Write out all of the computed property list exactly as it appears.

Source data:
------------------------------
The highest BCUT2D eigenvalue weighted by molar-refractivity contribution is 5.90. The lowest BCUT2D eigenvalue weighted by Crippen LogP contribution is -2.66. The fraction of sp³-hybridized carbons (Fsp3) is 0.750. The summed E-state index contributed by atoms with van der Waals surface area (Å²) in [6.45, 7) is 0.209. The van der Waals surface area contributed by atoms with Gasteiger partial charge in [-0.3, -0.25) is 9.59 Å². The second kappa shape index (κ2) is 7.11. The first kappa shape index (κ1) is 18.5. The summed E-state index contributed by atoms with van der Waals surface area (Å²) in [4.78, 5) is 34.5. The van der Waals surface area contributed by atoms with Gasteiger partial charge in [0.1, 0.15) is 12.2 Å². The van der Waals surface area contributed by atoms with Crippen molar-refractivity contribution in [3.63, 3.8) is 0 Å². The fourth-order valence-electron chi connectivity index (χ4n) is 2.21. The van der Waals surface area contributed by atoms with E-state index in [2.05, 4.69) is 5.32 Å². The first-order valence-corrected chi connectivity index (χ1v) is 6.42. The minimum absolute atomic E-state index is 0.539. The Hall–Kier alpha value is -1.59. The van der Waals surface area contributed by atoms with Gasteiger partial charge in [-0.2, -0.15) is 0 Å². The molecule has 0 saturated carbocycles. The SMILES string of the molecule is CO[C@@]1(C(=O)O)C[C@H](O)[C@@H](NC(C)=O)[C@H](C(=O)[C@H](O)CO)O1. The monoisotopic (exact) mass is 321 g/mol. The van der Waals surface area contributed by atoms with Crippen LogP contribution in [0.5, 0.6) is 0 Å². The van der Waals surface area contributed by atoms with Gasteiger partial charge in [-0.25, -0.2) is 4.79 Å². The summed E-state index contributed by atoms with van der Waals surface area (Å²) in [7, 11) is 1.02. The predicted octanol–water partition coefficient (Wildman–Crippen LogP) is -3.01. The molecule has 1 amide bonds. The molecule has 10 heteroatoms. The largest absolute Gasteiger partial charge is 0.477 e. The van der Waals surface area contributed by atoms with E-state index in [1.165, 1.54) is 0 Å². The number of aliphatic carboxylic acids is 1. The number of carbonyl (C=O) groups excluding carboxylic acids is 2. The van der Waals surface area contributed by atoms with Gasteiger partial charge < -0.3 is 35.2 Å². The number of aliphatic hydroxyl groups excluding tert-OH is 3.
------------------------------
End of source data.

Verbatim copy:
The highest BCUT2D eigenvalue weighted by molar-refractivity contribution is 5.90. The lowest BCUT2D eigenvalue weighted by Crippen LogP contribution is -2.66. The fraction of sp³-hybridized carbons (Fsp3) is 0.750. The summed E-state index contributed by atoms with van der Waals surface area (Å²) in [6.45, 7) is 0.209. The van der Waals surface area contributed by atoms with Gasteiger partial charge in [-0.3, -0.25) is 9.59 Å². The second kappa shape index (κ2) is 7.11. The first kappa shape index (κ1) is 18.5. The summed E-state index contributed by atoms with van der Waals surface area (Å²) in [4.78, 5) is 34.5. The van der Waals surface area contributed by atoms with Gasteiger partial charge in [0.1, 0.15) is 12.2 Å². The van der Waals surface area contributed by atoms with Crippen molar-refractivity contribution in [3.63, 3.8) is 0 Å². The fourth-order valence-electron chi connectivity index (χ4n) is 2.21. The van der Waals surface area contributed by atoms with E-state index in [2.05, 4.69) is 5.32 Å². The first-order valence-corrected chi connectivity index (χ1v) is 6.42. The minimum absolute atomic E-state index is 0.539. The Hall–Kier alpha value is -1.59. The van der Waals surface area contributed by atoms with Gasteiger partial charge in [-0.2, -0.15) is 0 Å². The molecule has 0 saturated carbocycles. The SMILES string of the molecule is CO[C@@]1(C(=O)O)C[C@H](O)[C@@H](NC(C)=O)[C@H](C(=O)[C@H](O)CO)O1. The monoisotopic (exact) mass is 321 g/mol. The van der Waals surface area contributed by atoms with Crippen LogP contribution in [0.5, 0.6) is 0 Å². The van der Waals surface area contributed by atoms with Gasteiger partial charge in [-0.25, -0.2) is 4.79 Å². The summed E-state index contributed by atoms with van der Waals surface area (Å²) in [7, 11) is 1.02. The predicted octanol–water partition coefficient (Wildman–Crippen LogP) is -3.01. The molecule has 1 amide bonds. The molecule has 10 heteroatoms. The largest absolute Gasteiger partial charge is 0.477 e. The van der Waals surface area contributed by atoms with E-state index in [1.165, 1.54) is 0 Å². The number of aliphatic carboxylic acids is 1. The number of carbonyl (C=O) groups excluding carboxylic acids is 2. The van der Waals surface area contributed by atoms with Gasteiger partial charge < -0.3 is 35.2 Å². The number of aliphatic hydroxyl groups excluding tert-OH is 3.